The Douglas A-26 Invader (designated B-26 from 1948-1965) was a light bomber and attack aircraft. It was retired from US military in 1972, and finally from the Colombian Air Force in 1980. The project made use of the then-new NACA 65-215 laminar flow airfoil for the wings. The aircraft first flew in July 1942 but there were problems with engine cooling which led to cowling changes and omission of the propeller spinners on production aircraft, plus modification of the nose landing gear after repeated collapses during testing.

Project #98 in September 1942.

[top] A-39

The Kaiser-Fleetwings A-39 was a proposal for an attack aircraft. It was to be armed with four .50 caliber machine guns and two 37 mm cannons. The A-39 was canceled before any prototypes were built.

Model testing was also conducted in the Two-Dimensional Low-Turbulence Tunnel (see report).

Project #104 in September 1943.

[top] AD-1

The NASA AD-1 (Ames-Dryden-1) was an aircraft which successfully demonstrated an aircraft wing that could be pivoted obliquely from zero to 60 degrees during flight. It was first flown in 1979 and retired in 1982. Although the aircraft was associated with Ames and Dryden, this model was tested at Langley, project #492, in 1979-1981.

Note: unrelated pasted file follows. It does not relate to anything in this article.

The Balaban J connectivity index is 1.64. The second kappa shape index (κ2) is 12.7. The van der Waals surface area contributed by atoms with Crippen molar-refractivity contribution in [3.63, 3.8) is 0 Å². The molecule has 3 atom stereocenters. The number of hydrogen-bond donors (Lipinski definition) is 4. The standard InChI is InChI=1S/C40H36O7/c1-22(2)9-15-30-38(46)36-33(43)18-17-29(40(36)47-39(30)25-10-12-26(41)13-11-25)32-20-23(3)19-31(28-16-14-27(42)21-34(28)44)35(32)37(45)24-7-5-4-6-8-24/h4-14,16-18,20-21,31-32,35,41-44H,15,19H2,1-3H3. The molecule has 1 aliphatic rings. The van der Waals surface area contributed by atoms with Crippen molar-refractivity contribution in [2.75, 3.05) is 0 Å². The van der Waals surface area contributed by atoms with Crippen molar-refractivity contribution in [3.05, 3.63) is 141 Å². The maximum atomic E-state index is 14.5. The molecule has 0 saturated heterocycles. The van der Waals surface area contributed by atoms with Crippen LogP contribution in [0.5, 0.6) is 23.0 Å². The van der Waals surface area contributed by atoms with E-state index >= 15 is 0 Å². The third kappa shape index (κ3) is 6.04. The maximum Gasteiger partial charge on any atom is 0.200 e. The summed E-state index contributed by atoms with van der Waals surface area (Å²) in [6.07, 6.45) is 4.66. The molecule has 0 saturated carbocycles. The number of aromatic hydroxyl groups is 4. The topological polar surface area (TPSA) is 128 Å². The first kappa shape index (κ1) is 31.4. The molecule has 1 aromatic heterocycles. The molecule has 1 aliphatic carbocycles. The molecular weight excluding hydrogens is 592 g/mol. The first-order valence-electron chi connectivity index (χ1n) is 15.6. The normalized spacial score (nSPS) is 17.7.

AD-1 at Dryden in 1980

[top] AM Mauler

The Martin AM Mauler (originally BTM) was an attack aircraft of the US Navy. Although designed during World War II, the Mauler did not enter service until 1948 due to problems with the tail hooks. The aircraft remained in front line service until 1950 and in reserve squadrons until 1953. In service the Mauler earned the nickname "Able Mable" because of its remarkable load carrying ability.

Two prototypes, the XBTM-1, were built. Project #127 photos are from December 1944 - May 1945.

[top] Apollo Capsule and Launch Escape

The Apollo spacecraft was composed of three parts designed to accomplish the American Apollo program's goal of landing astronauts on the Moon by the end of the 1960s and returning them safely to Earth. The Command Module was the only part of the spacecraft that returned with the crew to the Earth's surface.

The dynamic stability of the capsule was test Project #405 in 1962-64.

North American Aviation Photos of Apollo

[top] AT-15